The Kannada poets and scholars of the empire produced important writings supporting the Vaishnava Bhakti movement heralded by the Haridasas (devotees of Vishnu), Brahminical and Virashaiva (Lingayatism) literature. The Haridasa poets celebrated their devotion through songs called Devaranama (lyrical poems) in the ragale metre. Their inspirations were the teachings of Madhvacharya and Vyasatirtha. Purandaradasa and Kanakadasa are considered the foremost among many Dasas (devotees) by virtue of their immense contribution. Kumara Vyasa, the most notable of Brahmin scholars wrote Gadugina Bharata, a translation of the epic Mahabharata. This work marks a transition of Kannada literature from old Kannada to modern Kannada. Chamarasa was a famous Virashaiva scholar and poet who had many debates with Vaishnava scholars in the court of Devaraya II. His Prabhulinga Lile, later translated into Telugu and Tamil, was a eulogy of Saint Allama Prabhu (the saint was considered an incarnation of Lord Ganapathi while Parvati took the form of a princess of Banavasi).

At this peak of Telugu literature, the most famous writing in the Prabhanda style was Manucharitamu. King Krishnadevaraya was an accomplished Telugu scholar and wrote the celebrated Amuktamalyada. In his court were the eight famous scholars regarded as the pillars (Ashtadiggajas) of the literary assembly, the most famous being Allasani Peddana honoured with the title Andhrakavitapitamaha (father of Telugu poetry) and Tenali Ramakrishna, Krishnadevaraya's court jester who authored several acclaimed works. This was the age of Srinatha, the greatest of all Telugu poets in legend, who wrote books like Marutratcharitamu and Salivahana-sapta-sati. He was patronised by King Devaraya II and his stature was equal to the most important ministers in the court.

Though much of the Tamil literature from this period came from Tamil speaking regions ruled by the feudatory Pandya who gave particular attention on the cultivation of Tamil literature, some poets were patronised by the Vijayanagara kings. Svarupananda Desikar wrote an anthology of 2824 verses, Sivaprakasap-perundirattu, on the Advaita philosophy. His pupil the ascetic, Tattuvarayar, wrote a shorter anthology, Kurundirattu, that contained about half the number of verses. Krishnadevaraya patronised the Tamil Vaishnava poet Haridasa whose Irusamaya Vilakkam was an exposition of the two Hindu systems, Vaishnava and Shaiva, with a preference for the former.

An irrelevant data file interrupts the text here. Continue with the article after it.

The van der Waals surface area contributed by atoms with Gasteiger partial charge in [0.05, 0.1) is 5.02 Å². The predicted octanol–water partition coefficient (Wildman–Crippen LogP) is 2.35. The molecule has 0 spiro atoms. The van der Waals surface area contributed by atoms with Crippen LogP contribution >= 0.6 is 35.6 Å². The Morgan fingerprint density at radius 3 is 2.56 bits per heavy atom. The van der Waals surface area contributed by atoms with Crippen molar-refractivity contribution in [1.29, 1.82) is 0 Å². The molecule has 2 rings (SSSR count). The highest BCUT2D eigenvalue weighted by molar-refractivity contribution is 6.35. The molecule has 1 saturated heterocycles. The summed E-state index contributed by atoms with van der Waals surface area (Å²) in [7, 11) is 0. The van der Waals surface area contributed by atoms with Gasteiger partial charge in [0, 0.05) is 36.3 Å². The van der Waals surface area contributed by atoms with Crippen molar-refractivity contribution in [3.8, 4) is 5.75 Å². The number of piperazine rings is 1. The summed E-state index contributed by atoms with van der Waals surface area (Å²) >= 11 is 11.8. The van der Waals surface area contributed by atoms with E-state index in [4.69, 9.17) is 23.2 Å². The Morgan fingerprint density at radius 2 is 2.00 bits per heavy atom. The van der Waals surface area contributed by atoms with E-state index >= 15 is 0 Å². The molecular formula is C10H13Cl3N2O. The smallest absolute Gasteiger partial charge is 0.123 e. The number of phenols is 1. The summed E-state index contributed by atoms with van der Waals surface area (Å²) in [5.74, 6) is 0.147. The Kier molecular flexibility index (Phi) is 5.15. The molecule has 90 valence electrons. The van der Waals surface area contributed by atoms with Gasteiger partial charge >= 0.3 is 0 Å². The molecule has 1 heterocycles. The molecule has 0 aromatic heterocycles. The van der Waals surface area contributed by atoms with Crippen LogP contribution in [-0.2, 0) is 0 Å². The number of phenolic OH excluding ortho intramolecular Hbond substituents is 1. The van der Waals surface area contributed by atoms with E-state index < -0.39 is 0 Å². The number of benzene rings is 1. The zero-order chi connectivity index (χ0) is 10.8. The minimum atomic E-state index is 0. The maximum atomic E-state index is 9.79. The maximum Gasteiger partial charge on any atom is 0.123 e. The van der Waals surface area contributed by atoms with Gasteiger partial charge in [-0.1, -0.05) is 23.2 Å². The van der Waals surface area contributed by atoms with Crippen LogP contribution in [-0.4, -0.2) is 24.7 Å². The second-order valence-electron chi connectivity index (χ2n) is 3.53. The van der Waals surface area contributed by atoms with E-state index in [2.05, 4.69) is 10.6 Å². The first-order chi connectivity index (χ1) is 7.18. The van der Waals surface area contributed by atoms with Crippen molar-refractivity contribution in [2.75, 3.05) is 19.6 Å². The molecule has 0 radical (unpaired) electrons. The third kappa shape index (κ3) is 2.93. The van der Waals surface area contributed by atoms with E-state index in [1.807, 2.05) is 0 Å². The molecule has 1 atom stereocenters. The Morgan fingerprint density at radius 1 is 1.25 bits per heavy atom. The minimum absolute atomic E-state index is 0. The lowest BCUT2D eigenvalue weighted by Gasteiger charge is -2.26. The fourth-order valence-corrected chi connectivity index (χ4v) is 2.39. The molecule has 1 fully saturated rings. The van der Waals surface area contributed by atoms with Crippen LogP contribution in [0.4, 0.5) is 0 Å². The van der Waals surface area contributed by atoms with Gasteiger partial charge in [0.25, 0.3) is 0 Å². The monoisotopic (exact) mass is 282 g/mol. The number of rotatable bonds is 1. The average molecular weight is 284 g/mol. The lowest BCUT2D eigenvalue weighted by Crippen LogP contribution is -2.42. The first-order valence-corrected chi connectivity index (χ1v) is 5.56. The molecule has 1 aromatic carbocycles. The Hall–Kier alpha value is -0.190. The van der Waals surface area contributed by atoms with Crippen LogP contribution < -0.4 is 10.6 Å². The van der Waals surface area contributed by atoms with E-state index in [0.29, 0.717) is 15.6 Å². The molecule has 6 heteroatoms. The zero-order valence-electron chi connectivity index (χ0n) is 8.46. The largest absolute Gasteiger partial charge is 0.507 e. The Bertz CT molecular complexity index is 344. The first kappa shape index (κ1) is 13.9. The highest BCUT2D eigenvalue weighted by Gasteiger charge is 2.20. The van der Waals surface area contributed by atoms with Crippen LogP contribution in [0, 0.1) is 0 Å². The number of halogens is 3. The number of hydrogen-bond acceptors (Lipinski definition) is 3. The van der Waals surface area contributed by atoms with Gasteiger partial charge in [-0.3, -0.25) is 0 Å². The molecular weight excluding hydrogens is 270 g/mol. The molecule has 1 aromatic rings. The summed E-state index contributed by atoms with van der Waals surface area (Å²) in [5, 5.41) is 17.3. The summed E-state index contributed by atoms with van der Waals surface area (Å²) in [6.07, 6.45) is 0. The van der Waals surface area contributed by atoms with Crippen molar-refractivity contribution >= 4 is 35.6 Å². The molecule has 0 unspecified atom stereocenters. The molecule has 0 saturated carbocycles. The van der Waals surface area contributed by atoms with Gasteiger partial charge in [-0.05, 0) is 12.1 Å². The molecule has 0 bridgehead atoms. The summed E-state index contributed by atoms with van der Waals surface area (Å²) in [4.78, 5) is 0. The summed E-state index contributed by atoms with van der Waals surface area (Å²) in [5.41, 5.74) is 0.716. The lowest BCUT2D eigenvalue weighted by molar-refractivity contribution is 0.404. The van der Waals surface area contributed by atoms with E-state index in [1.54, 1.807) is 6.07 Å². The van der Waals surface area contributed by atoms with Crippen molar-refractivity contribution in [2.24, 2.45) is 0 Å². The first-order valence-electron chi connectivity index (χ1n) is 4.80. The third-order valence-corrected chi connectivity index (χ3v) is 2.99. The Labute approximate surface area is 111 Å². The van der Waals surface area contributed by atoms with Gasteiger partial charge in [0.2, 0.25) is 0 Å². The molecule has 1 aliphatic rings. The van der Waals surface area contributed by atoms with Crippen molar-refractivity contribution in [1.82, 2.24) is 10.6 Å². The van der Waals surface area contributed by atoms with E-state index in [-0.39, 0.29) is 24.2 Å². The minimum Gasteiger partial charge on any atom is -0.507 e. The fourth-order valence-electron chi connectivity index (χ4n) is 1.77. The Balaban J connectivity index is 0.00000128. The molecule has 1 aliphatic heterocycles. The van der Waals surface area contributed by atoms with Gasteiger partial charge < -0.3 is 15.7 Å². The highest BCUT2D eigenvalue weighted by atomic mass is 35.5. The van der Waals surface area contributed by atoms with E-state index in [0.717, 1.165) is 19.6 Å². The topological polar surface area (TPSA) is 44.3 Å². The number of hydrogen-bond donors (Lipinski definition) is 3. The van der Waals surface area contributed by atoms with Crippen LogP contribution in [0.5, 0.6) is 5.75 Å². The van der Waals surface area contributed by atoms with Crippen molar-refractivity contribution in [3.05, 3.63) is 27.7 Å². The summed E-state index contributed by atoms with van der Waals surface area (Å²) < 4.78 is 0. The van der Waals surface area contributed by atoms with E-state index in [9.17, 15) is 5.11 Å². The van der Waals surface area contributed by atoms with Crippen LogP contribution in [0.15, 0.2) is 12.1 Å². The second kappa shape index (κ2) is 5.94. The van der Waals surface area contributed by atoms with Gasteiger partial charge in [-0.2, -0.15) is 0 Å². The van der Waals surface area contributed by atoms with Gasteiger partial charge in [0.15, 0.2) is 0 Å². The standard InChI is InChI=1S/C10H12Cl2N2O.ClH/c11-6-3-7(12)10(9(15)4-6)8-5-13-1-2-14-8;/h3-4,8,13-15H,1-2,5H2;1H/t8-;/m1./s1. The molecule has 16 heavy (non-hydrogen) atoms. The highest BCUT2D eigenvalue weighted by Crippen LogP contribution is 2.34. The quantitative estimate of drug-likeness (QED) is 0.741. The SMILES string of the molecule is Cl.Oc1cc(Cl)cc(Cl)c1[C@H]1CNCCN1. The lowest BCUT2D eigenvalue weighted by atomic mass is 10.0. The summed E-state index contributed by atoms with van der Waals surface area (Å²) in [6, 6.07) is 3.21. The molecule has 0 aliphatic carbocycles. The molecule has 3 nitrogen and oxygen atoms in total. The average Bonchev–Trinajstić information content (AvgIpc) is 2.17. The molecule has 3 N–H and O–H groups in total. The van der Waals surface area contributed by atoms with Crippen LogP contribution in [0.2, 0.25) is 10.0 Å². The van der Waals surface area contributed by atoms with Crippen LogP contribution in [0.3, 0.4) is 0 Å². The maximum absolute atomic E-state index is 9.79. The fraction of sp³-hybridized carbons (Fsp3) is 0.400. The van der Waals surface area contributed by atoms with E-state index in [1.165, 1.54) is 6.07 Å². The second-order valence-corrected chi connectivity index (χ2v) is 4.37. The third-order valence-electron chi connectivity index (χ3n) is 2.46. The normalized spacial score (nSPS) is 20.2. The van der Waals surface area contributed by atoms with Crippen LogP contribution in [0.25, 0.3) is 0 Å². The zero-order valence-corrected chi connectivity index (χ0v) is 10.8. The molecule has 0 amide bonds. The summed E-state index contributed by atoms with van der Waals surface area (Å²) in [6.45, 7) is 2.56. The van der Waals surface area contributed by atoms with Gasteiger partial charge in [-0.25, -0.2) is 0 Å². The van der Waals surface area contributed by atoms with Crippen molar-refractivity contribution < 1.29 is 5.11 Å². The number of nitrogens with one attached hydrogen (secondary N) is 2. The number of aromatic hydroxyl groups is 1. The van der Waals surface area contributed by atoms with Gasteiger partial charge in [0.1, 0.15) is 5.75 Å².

Notable among secular writings on music and medicine were Vidyaranya's Sangitsara, Praudha Raya's Ratiratnapradipika, Sayana's Ayurveda Sudhanidhi and Lakshmana Pandita's Vaidyarajavallabham.

Architecture

Vijayanagara architecture is a vibrant combination of the Chalukya, Hoysala, Pandya and Chola styles, idioms that prospered in previous centuries. Its legacy of sculpture, architecture and painting influenced the development of the arts long after the empire came to an end. Its stylistic hallmark is the ornate pillared Kalyanamantapa (marriage hall), Vasanthamantapa (open pillared halls) and the Rayagopura (tower). Artisans used the locally available hard granite because of its durability since the kingdom was under constant threat of invasion. While the empire's monuments are spread over the whole of Southern India, nothing surpasses the vast open air theatre of monuments at its capital at Vijayanagara, a UNESCO World Heritage Site.

In the 14th century the kings continued to build Vesara or Deccan style monuments but later incorporated dravida-style gopurams to meet their ritualistic needs. The Prasanna Virupaksha temple (underground temple) of Bukka Raya I and the Hazare Rama temple of Deva Raya I are examples of Deccan architecture. The varied and intricate ornamentation of the pillars is a mark of their work. At Hampi, though the Vitthala temple is the best example of their pillared Kalyanamantapa style, the Hazara Ramaswamy temple is a modest but perfectly finished example. A visible aspect of their style is their return to the simplistic and serene art developed by the Chalukya dynasty. A grand specimen of Vijayanagara art, the Vitthala temple, took several decades to complete during the reign of the Tuluva kings.